By most accounts, the activation of Segregated Witness (SegWit) should be a boon for bitcoin.
The code, first proposed last December, has been introduced to the network, and at least 20% of bitcoin’s hashing power is now signalling support for the software change that is expected to provide the first significant boost in capacity to the bitcoin blockchain.
While the mechanics of its rollout ensure that its implementation is not a forgone conclusion, to the technical community, SegWit is seen as a significant technical milestone. As described by Blockstream’s Greg Sanders, the change is one of the “largest ever” to the bitcoin code base.
“It touched nearly every part of the codebase – serialization, peer-to-peer, wallet, codebase. That doesn’t happen very often,” he said at the Scaling Bitcoin conference this year.
Yet, despite the promise the technology holds, the bitcoin startup community has so far only tepidly embraced the idea that Segregated Witness will bring benefits. As summed up by Blockchain CEO Peter Smith, the view from consumer-facing firms that have seen usability issues while extended debate and testing were ongoing is more measured.
Smith told CoinDesk:
“On the whole, SegWit is good technology that we are looking forward to deploying in our products if it activates. At this time, activation does not look certain however. Specifics aside, we’re firmly in support of all scaling measures and generally are in favor of the bitcoin protocol evolving as quickly as possible.”
Smith’s comments point to the effects of the months of public fighting that ultimately led to the introduction of the code, and the general sentiment among entrepreneurs that the bitcoin block size will need to be adjusted upward eventually to accommodate more users.
The viewpoint has contrasted with how Bitcoin Core, the software’s main development project, has conducted work on the bitcoin protocol, which has seen it prioritize optimizations that enable the software to be more effective within its current constraints.
Regardless of how it was created, the resulting impasse has fostered the conditions under which bitcoin businesses aren’t quite championing the change, however well-considered or beneficial it may be when (or if) it is implemented.
One bitcoin startup, for example, declined repeated attempts to discuss the news, with one of its executives ultimately explaining that there was “little upside” in commenting on the issue.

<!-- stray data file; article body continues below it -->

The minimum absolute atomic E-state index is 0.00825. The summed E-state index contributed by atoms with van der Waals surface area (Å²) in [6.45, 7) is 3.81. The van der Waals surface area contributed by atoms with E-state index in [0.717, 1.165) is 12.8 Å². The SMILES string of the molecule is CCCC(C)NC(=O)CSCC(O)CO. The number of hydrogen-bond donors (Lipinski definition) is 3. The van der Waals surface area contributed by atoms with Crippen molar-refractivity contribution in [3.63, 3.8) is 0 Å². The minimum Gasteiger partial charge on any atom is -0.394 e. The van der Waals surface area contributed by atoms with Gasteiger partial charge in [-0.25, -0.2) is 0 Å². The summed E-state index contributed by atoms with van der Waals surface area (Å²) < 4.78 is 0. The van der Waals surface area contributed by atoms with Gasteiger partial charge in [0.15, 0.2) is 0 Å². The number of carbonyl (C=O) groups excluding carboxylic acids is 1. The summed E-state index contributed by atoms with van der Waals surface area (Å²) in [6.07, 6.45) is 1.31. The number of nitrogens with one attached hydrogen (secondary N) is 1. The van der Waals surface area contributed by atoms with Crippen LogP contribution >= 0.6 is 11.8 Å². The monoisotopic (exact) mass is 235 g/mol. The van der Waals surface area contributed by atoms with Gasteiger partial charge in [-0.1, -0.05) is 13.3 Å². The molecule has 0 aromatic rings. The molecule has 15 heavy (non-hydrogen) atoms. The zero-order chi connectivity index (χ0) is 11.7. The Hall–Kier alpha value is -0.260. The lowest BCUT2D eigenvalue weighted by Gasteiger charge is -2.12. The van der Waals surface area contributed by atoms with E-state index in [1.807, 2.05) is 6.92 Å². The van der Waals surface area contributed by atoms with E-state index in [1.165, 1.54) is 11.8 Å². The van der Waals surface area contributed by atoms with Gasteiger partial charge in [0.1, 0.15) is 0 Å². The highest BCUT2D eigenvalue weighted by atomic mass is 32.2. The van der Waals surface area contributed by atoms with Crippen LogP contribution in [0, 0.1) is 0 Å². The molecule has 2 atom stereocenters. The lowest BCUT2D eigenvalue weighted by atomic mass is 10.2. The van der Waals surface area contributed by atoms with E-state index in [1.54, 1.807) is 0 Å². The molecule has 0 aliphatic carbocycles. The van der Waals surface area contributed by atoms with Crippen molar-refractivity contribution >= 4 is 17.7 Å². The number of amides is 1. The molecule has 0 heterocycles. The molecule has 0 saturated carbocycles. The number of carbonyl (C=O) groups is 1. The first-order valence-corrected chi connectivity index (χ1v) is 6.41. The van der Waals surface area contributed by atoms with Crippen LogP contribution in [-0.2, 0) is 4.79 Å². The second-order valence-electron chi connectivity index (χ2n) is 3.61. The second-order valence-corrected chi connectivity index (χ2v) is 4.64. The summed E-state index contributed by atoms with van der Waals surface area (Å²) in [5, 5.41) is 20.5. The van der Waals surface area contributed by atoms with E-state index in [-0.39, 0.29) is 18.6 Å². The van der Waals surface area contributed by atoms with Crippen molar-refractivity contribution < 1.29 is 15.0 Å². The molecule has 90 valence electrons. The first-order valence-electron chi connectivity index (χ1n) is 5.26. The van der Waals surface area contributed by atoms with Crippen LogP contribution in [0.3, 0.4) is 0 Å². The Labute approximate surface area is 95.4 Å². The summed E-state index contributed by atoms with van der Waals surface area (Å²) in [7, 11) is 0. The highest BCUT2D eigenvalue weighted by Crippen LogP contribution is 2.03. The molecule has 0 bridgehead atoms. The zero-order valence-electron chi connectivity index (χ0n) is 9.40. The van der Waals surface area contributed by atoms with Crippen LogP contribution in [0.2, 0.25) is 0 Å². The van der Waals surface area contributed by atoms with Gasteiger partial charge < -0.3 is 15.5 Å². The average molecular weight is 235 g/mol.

“I’m guessing some folks just don’t want to get in the middle of anything that might have to do with the Core roadmap, positively or negatively,” he said.
The lack of dialogue has not gone unnoticed.
Industry analysts like Cato Institute’s Jim Harper said that SegWit has perhaps suffered from the poor state of community dialogue, which he critiqued as divisive and ill-meaning.
“For me, this illustrates the crying need for greater social capital in the bitcoin world – deep research into every dimension of bitcoin as a technology and as a tool,” he told CoinDesk. “Reddit subs shouldn’t dominate, but should be second-fiddle to serious, carefully framed discussion in journals, academic conferences and among computer scientists, economists and other experts.”
The comments are supported by ample observational evidence.
Bitcoin now has two dominating Reddit forums (r/btc and r/bitcoin), both of which have shown a tendency to echo the MSNBC/Fox News-style schism observed in media more broadly. While r/bitcoin appears friendlier to Bitcoin Core, r/btc has championed alternative development teams, as well as the investors willing to devote capital to such explorations.
In this light, Harper credited the lack of dialogue to the “extreme hostility” that has characterized the debates ongoing in these environments.
This view was supported by Wedbush Securities research director Gil Luria, whose firm for years has issued forecasts on the potential market impact of the technology.
“The reluctance of bitcoin companies to react to SegWit either way could be a result of the desire to keep options open and avoid getting unnecessarily involved in what is still somewhat of a political debate,” Luria said.
That’s not to say there isn’t positivity about the changes in bitcoin’s business community.
Smaller consumer-facing bitcoin startups appear more apt to be vocal about the protocol change, particularly because it would make way for other upgrades – including the Lightning Network and sidechains (both solutions expected to bolster capacity and functionality).
Respondents who met this profile were more likely to show an appreciation for benefits that would remove business pressures that have resulted from a lack of available block space.
Sebastian Serrano, CEO of bitcoin processor BitPagos, for instance, said he expected SegWit would reduce the time it would take partner companies to send funds, as well as reduce the cost his company pays in mining fees.